People spewing pitiless rants about health care not being a right (!) or such nonsense as how we should give tax breaks to the rich, hoping they create jobs. Good grief. They don't see the logic in rewarding with these concessions and incentives those who actually generate employment, and not waiting around to see if greed doesn't overcome them and they end up doing the right thing of their own volition. Jeez...the more I find out what makes these people tick the less I want to know anything about them. On the bright side, a recent Gallup poll has the Republican Party losing ground in every demographic since 2001. Except regular churchgoers, whose support of the GOP remains unchanged. [sigh]

Thursday, May 14, 2009

Finally! (another inconvenient truth)

You've got it all wrong, people.

The reason why former Vice-President Dick Cheney has, of late, been actively and fearlessly prattling on about how the Obama administration's refusal to rebuke the rule of law and engage in war crimes has made us less safe, is not so much fueled by the desire to protect the legacy of himself and George W. Bush, but a stance firmly rooted in the knowledge that NO ONE with a prominent role in the White House, the Democratic party, or the mainstream media has the balls to confront him with the obviously glaring fallacy of his position: the Bush 43 administration DID NOT keep us safe. Right, Paul Begala?

If 3,000 Americans had been killed on your watch, in an attack that could have been prevented, perhaps you'd be a little hesitant to accuse anyone else of endangering America. And if you had advocated torture, and the torture produced false information that you used to mislead America into an unwise, unjust and unwarranted war, you might be a tad sheepish about defending the use of torture.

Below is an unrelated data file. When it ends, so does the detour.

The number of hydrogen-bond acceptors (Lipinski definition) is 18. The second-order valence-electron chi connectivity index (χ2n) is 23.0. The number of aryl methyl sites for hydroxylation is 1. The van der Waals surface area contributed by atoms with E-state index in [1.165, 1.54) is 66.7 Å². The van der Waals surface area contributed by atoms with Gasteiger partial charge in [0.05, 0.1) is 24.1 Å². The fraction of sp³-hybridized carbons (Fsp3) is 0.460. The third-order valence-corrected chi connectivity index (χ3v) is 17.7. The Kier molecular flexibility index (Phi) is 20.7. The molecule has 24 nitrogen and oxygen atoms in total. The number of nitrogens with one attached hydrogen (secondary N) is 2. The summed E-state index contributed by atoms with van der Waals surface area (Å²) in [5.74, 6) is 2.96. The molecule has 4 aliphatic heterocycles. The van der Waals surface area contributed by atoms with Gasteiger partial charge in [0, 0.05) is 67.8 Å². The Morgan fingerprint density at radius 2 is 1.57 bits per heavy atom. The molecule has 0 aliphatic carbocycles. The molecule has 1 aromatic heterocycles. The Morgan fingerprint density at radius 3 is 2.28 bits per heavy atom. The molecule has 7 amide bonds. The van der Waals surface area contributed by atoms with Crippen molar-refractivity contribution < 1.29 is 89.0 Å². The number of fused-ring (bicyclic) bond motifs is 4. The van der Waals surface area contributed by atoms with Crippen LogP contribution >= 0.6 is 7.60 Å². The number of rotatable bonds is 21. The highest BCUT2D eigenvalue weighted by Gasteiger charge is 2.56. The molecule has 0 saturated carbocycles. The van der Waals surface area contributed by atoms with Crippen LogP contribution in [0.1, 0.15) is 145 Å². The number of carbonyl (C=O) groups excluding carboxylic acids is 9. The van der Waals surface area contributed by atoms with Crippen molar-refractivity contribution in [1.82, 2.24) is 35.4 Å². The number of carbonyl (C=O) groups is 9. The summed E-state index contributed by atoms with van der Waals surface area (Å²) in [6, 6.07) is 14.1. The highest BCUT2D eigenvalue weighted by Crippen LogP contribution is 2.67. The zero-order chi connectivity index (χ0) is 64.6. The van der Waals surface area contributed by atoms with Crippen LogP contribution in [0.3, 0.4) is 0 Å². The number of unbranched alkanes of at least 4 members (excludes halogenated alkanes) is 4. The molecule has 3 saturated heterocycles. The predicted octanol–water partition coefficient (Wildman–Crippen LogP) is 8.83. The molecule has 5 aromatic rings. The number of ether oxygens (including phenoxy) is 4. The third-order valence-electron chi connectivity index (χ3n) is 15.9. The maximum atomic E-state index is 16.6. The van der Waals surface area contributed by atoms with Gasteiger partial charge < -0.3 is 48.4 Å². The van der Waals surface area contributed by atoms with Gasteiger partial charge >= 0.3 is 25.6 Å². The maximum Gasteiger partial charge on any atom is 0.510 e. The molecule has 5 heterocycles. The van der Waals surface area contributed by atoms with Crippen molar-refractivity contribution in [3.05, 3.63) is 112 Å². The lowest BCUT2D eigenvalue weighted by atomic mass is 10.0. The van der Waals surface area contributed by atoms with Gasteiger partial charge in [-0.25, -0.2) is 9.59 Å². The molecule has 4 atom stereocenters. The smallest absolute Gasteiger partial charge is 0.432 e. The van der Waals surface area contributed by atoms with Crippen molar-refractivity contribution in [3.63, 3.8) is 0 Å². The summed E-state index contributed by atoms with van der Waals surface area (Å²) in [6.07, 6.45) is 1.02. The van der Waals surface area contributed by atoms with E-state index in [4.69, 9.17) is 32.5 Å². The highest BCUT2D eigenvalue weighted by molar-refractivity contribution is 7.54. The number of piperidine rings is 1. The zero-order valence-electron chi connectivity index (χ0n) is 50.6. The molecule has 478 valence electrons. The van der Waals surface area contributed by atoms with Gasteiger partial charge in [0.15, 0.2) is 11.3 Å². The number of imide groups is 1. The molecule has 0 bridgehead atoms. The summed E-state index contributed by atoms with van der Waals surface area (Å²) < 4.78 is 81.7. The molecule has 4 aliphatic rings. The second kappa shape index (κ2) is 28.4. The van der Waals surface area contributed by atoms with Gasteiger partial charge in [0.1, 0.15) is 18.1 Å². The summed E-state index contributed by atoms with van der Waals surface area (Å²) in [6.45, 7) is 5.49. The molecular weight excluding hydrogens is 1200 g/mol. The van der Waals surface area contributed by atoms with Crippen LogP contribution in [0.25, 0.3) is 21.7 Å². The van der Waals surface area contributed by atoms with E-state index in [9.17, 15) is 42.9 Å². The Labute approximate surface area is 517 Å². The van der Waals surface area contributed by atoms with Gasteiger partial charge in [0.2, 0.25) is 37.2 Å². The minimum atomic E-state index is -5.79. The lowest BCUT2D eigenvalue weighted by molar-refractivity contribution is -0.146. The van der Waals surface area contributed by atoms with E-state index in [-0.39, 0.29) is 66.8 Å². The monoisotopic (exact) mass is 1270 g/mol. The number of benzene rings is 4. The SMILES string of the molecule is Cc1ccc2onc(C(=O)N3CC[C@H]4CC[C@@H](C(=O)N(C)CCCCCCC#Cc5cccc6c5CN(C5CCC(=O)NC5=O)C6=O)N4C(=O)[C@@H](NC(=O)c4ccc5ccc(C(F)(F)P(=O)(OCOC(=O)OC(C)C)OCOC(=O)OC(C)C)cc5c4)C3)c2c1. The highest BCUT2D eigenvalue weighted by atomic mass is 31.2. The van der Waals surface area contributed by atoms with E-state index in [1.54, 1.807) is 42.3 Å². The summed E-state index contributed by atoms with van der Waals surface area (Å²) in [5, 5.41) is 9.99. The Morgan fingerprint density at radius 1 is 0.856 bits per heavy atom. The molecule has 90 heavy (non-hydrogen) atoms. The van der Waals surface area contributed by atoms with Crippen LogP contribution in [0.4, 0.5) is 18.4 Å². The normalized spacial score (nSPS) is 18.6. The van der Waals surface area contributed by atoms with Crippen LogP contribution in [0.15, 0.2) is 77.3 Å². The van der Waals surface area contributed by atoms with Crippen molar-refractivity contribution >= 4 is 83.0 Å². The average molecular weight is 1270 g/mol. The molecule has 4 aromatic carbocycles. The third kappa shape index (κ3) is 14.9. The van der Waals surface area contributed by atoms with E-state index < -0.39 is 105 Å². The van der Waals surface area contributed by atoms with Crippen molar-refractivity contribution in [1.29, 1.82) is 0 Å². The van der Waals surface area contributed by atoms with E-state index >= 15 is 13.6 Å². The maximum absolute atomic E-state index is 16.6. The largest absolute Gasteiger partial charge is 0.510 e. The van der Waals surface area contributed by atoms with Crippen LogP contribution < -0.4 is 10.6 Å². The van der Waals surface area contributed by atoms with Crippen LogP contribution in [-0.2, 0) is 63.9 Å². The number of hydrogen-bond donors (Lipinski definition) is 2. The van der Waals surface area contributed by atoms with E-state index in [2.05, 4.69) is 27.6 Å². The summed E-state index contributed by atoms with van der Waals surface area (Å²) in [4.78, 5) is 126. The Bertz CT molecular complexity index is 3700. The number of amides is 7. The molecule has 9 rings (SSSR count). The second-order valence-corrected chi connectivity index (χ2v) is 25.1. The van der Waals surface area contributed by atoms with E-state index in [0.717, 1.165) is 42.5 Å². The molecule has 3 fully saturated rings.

Not Dick Cheney. Mr. Cheney has stepped up his attack on Pres. Obama's security strategy, telling CBS's Bob Schieffer that Obama's refusal to use waterboarding and other "enhanced interrogation techniques" (i.e., torture) endangers American lives.

The truth is the Bush-Cheney policies did not keep us safe, and Mr. Cheney is not a credible spokesman on issues of national security.

About fucking time.

Perhaps what's most galling about Mr. Cheney is how, without irony, humility or apology, he holds himself out as someone who has protected America when in fact he shirked his responsibility before 9-11 and misled us into war after. The closest Dick Cheney has ever come to fighting for America is when he shot his lawyer in the face.

Too bad Dick Vader will never see the business side of a jail cell for the harm he's done to this country. Here's more.

Tuesday, May 12, 2009

An Honest Red Sox Fan

One of the reasons I was so upset about Alex Rodriguez's name being the only one made public from the infamous list of 104 users of PEDs was how fans from other teams--especially those rooting for Boston--could point the finger at A-Rod while--hypocritically, of course--secretly dreading which one of their beloved players was on that list as well. The discovery of Manny Ramirez's PED use is a step in making things a bit fairer in that regard.
"I always thought that, for the rest of my life, I would look at [the Red Sox's 2004 World Series Champions] banner and think only good thoughts. Now, there's a mental asterisk that won't go away. I wish I could take a pill to shake it from my brain. I see 2004 and 2007, and think of Manny and Papi first and foremost. The modern-day Ruth and Gehrig. One of the great one-two punches in sports history. Were they cheating the whole time? Was Pedro [Martinez] cheating, too? That 2004 banner makes me think of these things now. I wish it didn't, but it does. This makes me sad. This makes me profoundly sad."
- ESPN's Bill Simmons, die-hard Red Sox fan.

Read the whole piece here.

Monday, May 11, 2009

The "Liberal" Media

Next time some dittohead wingnut starts parroting that tired nonsense about a liberal bias in the media, ask them why the Dixie Chicks were crucified for publicly admitting to being ashamed of fellow Texan George W. Bush, yet golf personality David Feherty makes a lame ass joke that manages to both call for grave bodily harm upon Harry Reid and Nancy Pelosi and equates the US military with political assassins, and nothing happens.

Asshole.

Saturday, May 9, 2009

Quote of the Day

"One swing and the rest was CC." - A-Rod

Thursday, May 7, 2009

Pitch Tipping: Selena Roberts is Full of Shit

Or, as former Major League outfielder Doug Glanville--and one-time teammate of Alex Rodriguez--more delicately puts it: